It is no surprise that people who have been rejected struggle with feelings of insecurity. While not all become devastated and jelly-like throughout their life, their confidence is undermined and they will likely struggle at times with uncertainty about what life may deal to them and how they will cope.
The Earth Moved
I remember the first time I felt the earth move under my feet. I was at Bible College in New Zealand, a land of many tremors, and felt the ground shake for a few moments. What surprised me was how that short tremor affected me. While the shake only lasted a few seconds, the disturbance within me lasted much longer.
I felt wobbly. If something as solid as the ground under my feet could not be trusted, then we are all much more vulnerable than we think.
That physical experience is an allegory for what happens to us internally when those who should love us and care about us fail to do so. The foundations we should have as our anchoring reference points are no longer to be trusted. The only alternative, naturally, is to become insecure about our footing from then on.
Another description of insecurity is ‘vulnerability’. It is the feeling that, at any moment, something could go wrong.
To picture this sense of insecure vulnerability I use the image of someone walking a tightrope. The past success does not mean they are not continually in danger of falling. There is no place, up there on the tight-rope, to feel carelessly secure.
Sadly, that is how many people live their lives. They find that every day is a challenge, with fears and vulnerabilities assaulting their hearts and minds. This may account for the many people who turn to alcohol, drugs, therapy, despair and even suicide.
Some of those who feel vulnerability retreat into the safety of formality in their dealings with other people. Keeping contacts with others ‘businesslike’, cognitive and formal, allows people to navigate their social context with some sense of stability.
While formality is often sterile, at least the vulnerable person can maintain their career, social contacts and family life with some degree of effectiveness. Friends may find it hard to really get to know them and they may run away from people who are more effusive and relational. However, when you are feeling vulnerable, self-preservation takes a very high priority.
One of my joys in helping people recover from rejection is seeing them regain the confidence they have lost. I recall assisting a young lady named Avis, in New Zealand thirty years ago. She had been impacted by rejection and suffered many consequences.
Some female friends were helping Avis gain release from various things that had messed up her life, and they sent Avis to me for assistance with her rejection. I took her through my Steps to Release and brought her out of the rejection that had dogged her lifestyle.
A week or so later, Avis came back to see me, advising that, although she felt free on the inside, she was still living in intimidation and insecurity. As I prayed with her to find out what the problem was I sensed that, although she was free, she did not feel she could enter into that freedom. Her whole life pattern was schooled to be insecure, fearful, retiring and intimidated.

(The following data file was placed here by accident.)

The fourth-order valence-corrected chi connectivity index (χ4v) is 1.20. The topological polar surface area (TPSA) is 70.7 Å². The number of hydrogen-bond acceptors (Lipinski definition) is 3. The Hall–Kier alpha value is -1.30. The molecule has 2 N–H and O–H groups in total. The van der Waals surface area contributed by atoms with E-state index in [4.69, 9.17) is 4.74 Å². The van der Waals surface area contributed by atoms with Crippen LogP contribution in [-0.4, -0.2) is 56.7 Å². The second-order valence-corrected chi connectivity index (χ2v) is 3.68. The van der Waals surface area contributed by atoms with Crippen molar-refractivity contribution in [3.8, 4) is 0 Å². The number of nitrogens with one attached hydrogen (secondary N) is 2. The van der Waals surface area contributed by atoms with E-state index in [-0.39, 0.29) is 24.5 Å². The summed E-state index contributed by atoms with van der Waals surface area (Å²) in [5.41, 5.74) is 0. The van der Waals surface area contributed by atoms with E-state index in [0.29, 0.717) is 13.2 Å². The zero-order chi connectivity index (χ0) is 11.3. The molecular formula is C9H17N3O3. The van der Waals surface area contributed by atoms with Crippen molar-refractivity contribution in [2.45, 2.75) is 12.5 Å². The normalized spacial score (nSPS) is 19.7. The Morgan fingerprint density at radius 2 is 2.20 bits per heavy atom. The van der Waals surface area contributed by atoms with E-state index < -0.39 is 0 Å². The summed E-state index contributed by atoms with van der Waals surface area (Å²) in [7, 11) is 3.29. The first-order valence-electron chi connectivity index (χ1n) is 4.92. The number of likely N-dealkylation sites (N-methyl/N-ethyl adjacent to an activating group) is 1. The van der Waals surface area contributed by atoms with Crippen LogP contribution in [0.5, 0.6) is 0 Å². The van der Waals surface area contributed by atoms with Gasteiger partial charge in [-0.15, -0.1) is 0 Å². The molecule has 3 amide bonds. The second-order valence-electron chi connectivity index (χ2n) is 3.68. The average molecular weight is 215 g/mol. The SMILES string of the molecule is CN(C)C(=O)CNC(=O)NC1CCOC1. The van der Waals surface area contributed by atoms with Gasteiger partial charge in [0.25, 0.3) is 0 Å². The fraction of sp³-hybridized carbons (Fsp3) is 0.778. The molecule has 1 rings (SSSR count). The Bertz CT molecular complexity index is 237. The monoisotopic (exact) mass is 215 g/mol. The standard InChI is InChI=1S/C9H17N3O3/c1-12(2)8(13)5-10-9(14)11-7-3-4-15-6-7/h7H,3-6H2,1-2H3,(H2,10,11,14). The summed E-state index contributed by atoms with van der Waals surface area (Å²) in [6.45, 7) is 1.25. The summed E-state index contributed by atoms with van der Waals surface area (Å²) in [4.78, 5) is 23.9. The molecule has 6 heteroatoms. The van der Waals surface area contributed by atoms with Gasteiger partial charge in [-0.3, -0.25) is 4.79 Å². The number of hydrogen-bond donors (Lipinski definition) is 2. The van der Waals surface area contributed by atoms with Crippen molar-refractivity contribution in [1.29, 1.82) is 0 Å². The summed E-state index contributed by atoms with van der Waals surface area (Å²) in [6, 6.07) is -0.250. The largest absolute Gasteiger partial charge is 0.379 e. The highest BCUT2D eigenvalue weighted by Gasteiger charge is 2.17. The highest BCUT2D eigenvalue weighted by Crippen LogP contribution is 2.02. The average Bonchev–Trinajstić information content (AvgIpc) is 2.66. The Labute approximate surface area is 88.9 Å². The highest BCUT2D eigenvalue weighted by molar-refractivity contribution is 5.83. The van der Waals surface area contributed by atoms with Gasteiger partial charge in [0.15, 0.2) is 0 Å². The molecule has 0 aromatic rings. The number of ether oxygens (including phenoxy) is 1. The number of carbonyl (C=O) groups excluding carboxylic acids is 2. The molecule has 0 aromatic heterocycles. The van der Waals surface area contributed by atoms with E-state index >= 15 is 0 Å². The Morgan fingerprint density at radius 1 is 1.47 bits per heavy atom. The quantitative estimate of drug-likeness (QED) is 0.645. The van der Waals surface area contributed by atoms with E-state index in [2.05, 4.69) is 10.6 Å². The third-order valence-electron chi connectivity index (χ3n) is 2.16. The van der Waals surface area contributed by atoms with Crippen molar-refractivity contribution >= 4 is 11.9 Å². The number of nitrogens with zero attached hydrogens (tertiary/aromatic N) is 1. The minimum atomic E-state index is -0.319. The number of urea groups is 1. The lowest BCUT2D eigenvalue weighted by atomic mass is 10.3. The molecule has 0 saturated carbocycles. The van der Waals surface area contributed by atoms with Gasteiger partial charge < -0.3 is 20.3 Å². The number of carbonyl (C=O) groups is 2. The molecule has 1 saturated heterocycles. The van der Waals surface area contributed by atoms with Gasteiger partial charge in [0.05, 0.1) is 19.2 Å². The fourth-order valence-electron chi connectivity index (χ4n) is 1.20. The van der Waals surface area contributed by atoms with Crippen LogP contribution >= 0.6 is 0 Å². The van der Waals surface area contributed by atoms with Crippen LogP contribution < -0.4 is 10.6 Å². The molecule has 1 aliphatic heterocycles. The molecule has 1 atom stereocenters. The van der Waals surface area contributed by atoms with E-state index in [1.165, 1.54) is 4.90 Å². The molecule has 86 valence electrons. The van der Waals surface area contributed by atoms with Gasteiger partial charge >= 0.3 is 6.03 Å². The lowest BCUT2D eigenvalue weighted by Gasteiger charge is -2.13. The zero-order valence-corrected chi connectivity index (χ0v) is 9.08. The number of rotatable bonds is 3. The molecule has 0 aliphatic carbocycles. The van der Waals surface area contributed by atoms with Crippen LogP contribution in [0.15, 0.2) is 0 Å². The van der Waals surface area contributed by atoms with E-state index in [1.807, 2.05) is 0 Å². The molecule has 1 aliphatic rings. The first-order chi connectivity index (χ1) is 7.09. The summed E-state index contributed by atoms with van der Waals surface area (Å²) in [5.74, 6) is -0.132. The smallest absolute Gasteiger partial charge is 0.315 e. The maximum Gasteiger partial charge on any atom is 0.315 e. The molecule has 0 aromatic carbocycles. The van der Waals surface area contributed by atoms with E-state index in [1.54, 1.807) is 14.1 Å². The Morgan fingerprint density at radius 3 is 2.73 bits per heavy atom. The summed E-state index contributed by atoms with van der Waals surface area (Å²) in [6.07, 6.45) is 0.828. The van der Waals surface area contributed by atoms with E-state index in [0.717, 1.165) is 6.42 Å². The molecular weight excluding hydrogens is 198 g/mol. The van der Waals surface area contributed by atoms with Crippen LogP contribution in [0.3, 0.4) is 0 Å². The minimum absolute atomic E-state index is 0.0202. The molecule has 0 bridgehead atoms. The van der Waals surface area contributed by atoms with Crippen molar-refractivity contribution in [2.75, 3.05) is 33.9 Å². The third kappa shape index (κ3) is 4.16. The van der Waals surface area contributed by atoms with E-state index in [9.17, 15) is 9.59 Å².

I prayed with her again, to break the old lifestyle habit patterns which trapped her life. Then I sent her home, commissioned to enter into the new life which Christ had purchased for her.
I received a call from Avis’ flatmates the next day, asking what I had done to Avis. She was so wonderfully transformed.
It seems that Avis had returned home to find the two girls who were mentoring her talking quietly together. As soon as Avis arrived they stopped talking in an awkward silence. Avis would normally have been very intimidated by this and felt like she needed to leave the room.
Instead, Avis went across to the girls, draped herself over one of the armchairs near them, and said, “I bet you were talking about me!” From that moment on Avis entered a new level of relationship with them, based on her new inner freedom from insecurity and vulnerability.
That’s part of what Paul meant when he described the “glorious liberty of the children of God”.
“Because creation itself also will be delivered from the bondage of corruption into the glorious liberty of the children of God.” Romans 8:21
Insecurity is Not Sin
Feeling insecure is not a sin. We each have to work through new and challenging situations at times and can feel uncertain and vulnerable, especially if there is high risk involved. How would you feel working with explosives the first time?
There is no need to feel condemned if you struggle with insecurity. There is not need to feel condemned if you are deeply insecure. The Lord does not condemn you, but He loves you and longs to see you blossom into the life which He created you for.
Being a victim of rejection is not your fault. It has damaged you and robbed you of your destiny, but God does not blame you for the hurtful actions of others. He created you to be who you are, and some others may have rejected you for that. Parents may have wanted a boy or girl, or a sportsman, or an academic, or someone strong and healthy, but ended up with you. But you were designed by God, whatever your ‘unchangeables’ – race, sex, DNA, etc. It is not your fault that others rejected you for being what God made you.
Find Your Feet
The only anchor for life is God. Everything else could move under your feet. Societies get overthrown. Wealth is lost or stolen. Health is fragile. Friendships are not guaranteed. Family is no surety of affection and support.
So, find your feet in God. Place yourself on a Rock. You can come free from insecurity and vulnerability. You can become the most confident, assured, fearless and daring person in the world. You can be transformed from the scared youth, to the hero victor over the nation’s enemy as Gideon was.
I invite you into freedom, in Jesus’ name.